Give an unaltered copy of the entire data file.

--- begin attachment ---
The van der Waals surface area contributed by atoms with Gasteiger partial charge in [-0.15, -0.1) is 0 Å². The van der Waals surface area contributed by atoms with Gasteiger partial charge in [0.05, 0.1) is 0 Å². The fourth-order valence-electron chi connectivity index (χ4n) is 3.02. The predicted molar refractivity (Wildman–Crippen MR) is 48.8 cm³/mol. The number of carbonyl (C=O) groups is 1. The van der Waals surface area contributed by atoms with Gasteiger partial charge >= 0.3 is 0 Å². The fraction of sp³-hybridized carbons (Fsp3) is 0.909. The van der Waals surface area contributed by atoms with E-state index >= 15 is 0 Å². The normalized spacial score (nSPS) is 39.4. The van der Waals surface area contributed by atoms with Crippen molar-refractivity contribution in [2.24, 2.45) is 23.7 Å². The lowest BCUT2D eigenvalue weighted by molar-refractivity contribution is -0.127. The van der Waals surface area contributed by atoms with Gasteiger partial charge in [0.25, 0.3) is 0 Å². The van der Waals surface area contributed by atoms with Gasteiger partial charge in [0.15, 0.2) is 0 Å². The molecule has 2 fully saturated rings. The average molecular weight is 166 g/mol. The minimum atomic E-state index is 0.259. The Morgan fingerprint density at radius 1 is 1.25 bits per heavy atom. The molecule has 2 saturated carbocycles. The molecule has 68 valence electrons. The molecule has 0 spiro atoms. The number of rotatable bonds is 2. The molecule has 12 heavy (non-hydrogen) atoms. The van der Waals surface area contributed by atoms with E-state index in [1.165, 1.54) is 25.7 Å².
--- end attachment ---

The van der Waals surface area contributed by atoms with Gasteiger partial charge in [-0.15, -0.1) is 0 Å². The van der Waals surface area contributed by atoms with Gasteiger partial charge in [0.05, 0.1) is 0 Å². The fourth-order valence-electron chi connectivity index (χ4n) is 3.02. The predicted molar refractivity (Wildman–Crippen MR) is 48.8 cm³/mol. The number of carbonyl (C=O) groups is 1. The van der Waals surface area contributed by atoms with Gasteiger partial charge >= 0.3 is 0 Å². The fraction of sp³-hybridized carbons (Fsp3) is 0.909. The van der Waals surface area contributed by atoms with E-state index >= 15 is 0 Å². The normalized spacial score (nSPS) is 39.4. The van der Waals surface area contributed by atoms with Crippen molar-refractivity contribution in [2.24, 2.45) is 23.7 Å². The lowest BCUT2D eigenvalue weighted by molar-refractivity contribution is -0.127. The van der Waals surface area contributed by atoms with Gasteiger partial charge in [0.25, 0.3) is 0 Å². The van der Waals surface area contributed by atoms with Gasteiger partial charge in [0.15, 0.2) is 0 Å². The molecule has 2 fully saturated rings. The average molecular weight is 166 g/mol. The minimum atomic E-state index is 0.259. The Morgan fingerprint density at radius 1 is 1.25 bits per heavy atom. The molecule has 2 saturated carbocycles. The molecule has 68 valence electrons. The molecule has 0 spiro atoms. The number of rotatable bonds is 2. The molecule has 12 heavy (non-hydrogen) atoms. The van der Waals surface area contributed by atoms with E-state index in [1.165, 1.54) is 25.7 Å².